CHRISTMAS MEMORIES

It’s early for me to be thinking about Christmas; I normally don’t start Christmas thinking at least until after Thanksgiving. But as you may know, Hallmark Channel has already started their Christmas movie marathon and I’ve been watching as many as I can. A few weeks ago, I saw an older movie, maybe from 2017, called “A Joyous Christmas” and I heard a beautiful Christmas song that I’d never heard before. The song was “Christmas Memories” and it has been on my mind so often since seeing the movie. I’ve watched the movie again since that first time. I was curious to know if the song might be available so I checked the iTunes store and couldn’t believe what I found. It was recorded on a Christmas album by country super group Alabama back in the 1980’s! I listened to Alabama A LOT, but I guess I had not heard their Christmas songs (other than Christmas in Dixie). I’m proud to say the song is now in my music library and I enjoy listening to it. Here’s a link to Alabama singing Christmas Memories if you would like to hear it:
https://youtu.be/n2XD1A7HG9E

But the song has stirred up a lot of “Christmas Memories” for me. I have memories from my childhood, from my children’s childhood, and now from grandchildren. But I also have fond memories of being an adult and having adult children. When Robin and I were first married all of my grandparents were living and one set of hers was still with us. So our Christmas celebration began on Christmas Eve at my paternal grandparents (Big Mama and Big Daddy). Christmas Day, we went to my maternal grandparents (Papa and Mama Jessie) and then to her maternal grandparents (Clarence and Flora). All three had huge meals and that was a lot of food to consume in a short time period. It was also a time when cousins would come home and we visited with family members that we didn’t get to see except around the holidays.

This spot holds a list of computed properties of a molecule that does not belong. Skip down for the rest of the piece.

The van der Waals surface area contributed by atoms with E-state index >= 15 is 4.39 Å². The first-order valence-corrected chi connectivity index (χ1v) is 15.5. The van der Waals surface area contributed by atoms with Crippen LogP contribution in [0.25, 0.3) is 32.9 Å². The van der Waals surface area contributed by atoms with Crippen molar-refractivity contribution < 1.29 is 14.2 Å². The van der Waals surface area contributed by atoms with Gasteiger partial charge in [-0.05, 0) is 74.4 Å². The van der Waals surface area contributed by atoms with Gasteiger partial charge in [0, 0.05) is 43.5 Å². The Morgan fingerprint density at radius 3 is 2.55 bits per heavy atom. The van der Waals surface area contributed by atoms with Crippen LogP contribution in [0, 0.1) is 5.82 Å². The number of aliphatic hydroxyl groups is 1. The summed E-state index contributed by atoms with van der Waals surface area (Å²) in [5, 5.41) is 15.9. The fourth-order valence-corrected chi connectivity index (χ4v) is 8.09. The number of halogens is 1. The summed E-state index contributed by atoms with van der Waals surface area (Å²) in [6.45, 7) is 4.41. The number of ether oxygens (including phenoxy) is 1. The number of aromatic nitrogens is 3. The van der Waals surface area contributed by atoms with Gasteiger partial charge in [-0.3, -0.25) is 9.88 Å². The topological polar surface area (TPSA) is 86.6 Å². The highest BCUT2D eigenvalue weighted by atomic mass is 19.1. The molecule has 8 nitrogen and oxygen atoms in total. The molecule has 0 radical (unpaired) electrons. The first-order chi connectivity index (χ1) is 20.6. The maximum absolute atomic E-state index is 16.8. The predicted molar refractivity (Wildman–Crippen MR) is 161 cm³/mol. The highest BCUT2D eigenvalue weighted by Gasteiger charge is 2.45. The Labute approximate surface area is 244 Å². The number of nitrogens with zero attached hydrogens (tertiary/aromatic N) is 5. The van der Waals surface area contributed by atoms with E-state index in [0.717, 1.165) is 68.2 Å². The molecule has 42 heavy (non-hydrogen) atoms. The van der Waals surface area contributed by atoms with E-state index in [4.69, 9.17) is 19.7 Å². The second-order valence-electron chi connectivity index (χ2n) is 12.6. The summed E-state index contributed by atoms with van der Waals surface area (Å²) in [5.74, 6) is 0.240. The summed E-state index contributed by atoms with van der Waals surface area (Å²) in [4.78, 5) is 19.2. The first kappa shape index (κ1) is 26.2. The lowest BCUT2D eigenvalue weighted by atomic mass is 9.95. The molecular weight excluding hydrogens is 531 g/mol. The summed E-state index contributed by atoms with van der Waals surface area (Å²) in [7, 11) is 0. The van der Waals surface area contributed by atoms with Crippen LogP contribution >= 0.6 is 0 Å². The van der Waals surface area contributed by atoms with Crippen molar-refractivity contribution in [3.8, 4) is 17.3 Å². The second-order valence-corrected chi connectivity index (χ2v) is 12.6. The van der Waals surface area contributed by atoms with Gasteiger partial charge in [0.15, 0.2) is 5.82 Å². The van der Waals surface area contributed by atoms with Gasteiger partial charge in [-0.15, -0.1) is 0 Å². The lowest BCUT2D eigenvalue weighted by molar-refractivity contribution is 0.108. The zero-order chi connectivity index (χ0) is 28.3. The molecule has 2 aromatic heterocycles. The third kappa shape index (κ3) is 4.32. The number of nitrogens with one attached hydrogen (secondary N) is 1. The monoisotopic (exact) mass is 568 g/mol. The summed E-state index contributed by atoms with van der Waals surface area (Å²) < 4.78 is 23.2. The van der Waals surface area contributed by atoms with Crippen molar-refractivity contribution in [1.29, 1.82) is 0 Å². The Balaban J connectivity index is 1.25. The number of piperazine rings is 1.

From my childhood I remember these big gatherings and an additional one at my great-grandmother’s house (Grandma Gilbreath) on Christmas Day. We had many cousins to play with at Grandma’s and one of our favorite activities was shooting firecrackers. There was a culvert in front of her house and we’d light firecrackers and throw them into the pipe to explode. The most vivid memory of that experience was the time when I didn’t get the firecracker in the pipe and it exploded just a few inches from my hand. It hurt! My hand was numb for a while, but then it was ok. Lesson learned: it is not smart to shoot fireworks in your hand.

I remember being so excited Christmas morning to see what presents Santa had left and I still remember some of them: my little red rocker, my camera, and a BB gun. The year we got the BB guns, my brother and I woke Mama and Daddy essentially in the middle of the night- 1:00 or 2:00 am. Then we were so excited we stayed up the rest of the night; poor Mama and Daddy went back to bed for a while.